Contrary to popular belief, people can become addicted to cannabis. Continued, frequent and heavy cannabis use can cause physical dependency and addiction.
Some people can develop tolerance to the effects of cannabis. Tolerance is characterized by a need for larger doses of a drug to maintain the same effects. Tolerance can develop after a few doses. In some people, tolerance can eventually lead to physical dependence and/or addiction.
Addiction can develop at any age, but youth are especially vulnerable because their brains are still developing.
Some people are also more prone to becoming addicted than others. It’s estimated that 1 in 3 who use cannabis will develop a problem with their use. It’s also estimated that 1 in 11 (9%) of those who use cannabis will develop an addiction to it. This statistic rises to about 1 in 6 (17%) for people who started using cannabis as a teenager. If a person smokes cannabis daily, the risk of addiction is 25% to 50%.
Problematic cannabis use can include some or all of these behaviors:
- failing to fulfill major duties at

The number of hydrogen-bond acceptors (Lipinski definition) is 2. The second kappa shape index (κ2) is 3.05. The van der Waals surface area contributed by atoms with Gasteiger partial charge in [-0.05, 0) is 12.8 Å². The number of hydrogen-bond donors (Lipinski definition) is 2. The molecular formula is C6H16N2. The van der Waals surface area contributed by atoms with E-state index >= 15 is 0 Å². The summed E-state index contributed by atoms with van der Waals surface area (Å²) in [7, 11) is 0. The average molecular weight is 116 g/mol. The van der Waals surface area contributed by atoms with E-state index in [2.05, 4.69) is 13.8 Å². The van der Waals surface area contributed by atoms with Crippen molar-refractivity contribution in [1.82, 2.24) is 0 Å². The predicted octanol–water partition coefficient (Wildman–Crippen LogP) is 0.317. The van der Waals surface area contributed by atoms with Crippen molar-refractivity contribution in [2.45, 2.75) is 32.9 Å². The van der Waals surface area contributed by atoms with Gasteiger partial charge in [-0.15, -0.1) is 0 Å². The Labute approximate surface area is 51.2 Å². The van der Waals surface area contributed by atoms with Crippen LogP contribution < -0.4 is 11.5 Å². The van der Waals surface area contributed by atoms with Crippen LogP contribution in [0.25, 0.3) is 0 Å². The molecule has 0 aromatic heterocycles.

- giving up important social, occupational or recreational activities because of cannabis use
- consuming it often and in larger amounts or over a longer period than intended
- being unable to cut down on or control cannabis use
If you show most or all of these behaviors over a 12-month period you may have cannabis addiction.
Comparison with other substances
All substances that affect the mind carry their own set of risks and harms, some unique to the substance. The most well-established, long term harm of regular cannabis use is addiction. It is often difficult to compare risks and harms between substances. Nevertheless, based on what is currently known, the risk of cannabis addiction is lower than the risk of addiction to alcohol, tobacco or opioids. And, unlike substances such as alcohol or opioids where overdoses may be fatal, a cannabis overdose is not fatal.